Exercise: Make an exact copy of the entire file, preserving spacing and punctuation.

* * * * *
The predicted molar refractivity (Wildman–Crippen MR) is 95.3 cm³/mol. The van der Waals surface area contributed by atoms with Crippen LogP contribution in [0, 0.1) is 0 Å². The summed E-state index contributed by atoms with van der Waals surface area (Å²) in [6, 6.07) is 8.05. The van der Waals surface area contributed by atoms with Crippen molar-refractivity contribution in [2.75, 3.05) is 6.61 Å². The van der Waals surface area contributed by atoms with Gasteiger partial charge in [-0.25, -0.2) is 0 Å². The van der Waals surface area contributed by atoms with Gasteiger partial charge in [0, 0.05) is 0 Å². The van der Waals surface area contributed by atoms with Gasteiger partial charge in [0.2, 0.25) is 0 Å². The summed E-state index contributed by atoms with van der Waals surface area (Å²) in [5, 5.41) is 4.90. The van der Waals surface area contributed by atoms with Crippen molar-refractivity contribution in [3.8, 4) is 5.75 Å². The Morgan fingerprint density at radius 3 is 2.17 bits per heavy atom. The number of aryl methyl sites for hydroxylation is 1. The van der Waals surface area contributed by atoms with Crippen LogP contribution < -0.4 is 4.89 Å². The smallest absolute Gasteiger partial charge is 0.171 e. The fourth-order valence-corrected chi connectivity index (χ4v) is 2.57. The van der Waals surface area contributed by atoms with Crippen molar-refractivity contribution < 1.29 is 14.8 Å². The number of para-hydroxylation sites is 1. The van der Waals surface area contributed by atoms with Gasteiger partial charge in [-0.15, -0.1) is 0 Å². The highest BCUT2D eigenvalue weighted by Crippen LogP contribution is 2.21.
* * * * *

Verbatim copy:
The predicted molar refractivity (Wildman–Crippen MR) is 95.3 cm³/mol. The van der Waals surface area contributed by atoms with Crippen LogP contribution in [0, 0.1) is 0 Å². The summed E-state index contributed by atoms with van der Waals surface area (Å²) in [6, 6.07) is 8.05. The van der Waals surface area contributed by atoms with Crippen molar-refractivity contribution in [2.75, 3.05) is 6.61 Å². The van der Waals surface area contributed by atoms with Gasteiger partial charge in [-0.25, -0.2) is 0 Å². The van der Waals surface area contributed by atoms with Gasteiger partial charge in [0, 0.05) is 0 Å². The van der Waals surface area contributed by atoms with Gasteiger partial charge in [0.2, 0.25) is 0 Å². The summed E-state index contributed by atoms with van der Waals surface area (Å²) in [5, 5.41) is 4.90. The van der Waals surface area contributed by atoms with Crippen molar-refractivity contribution in [3.8, 4) is 5.75 Å². The Morgan fingerprint density at radius 3 is 2.17 bits per heavy atom. The number of aryl methyl sites for hydroxylation is 1. The van der Waals surface area contributed by atoms with Crippen LogP contribution < -0.4 is 4.89 Å². The smallest absolute Gasteiger partial charge is 0.171 e. The fourth-order valence-corrected chi connectivity index (χ4v) is 2.57. The van der Waals surface area contributed by atoms with Crippen molar-refractivity contribution < 1.29 is 14.8 Å². The number of para-hydroxylation sites is 1. The van der Waals surface area contributed by atoms with Gasteiger partial charge in [-0.15, -0.1) is 0 Å². The highest BCUT2D eigenvalue weighted by Crippen LogP contribution is 2.21.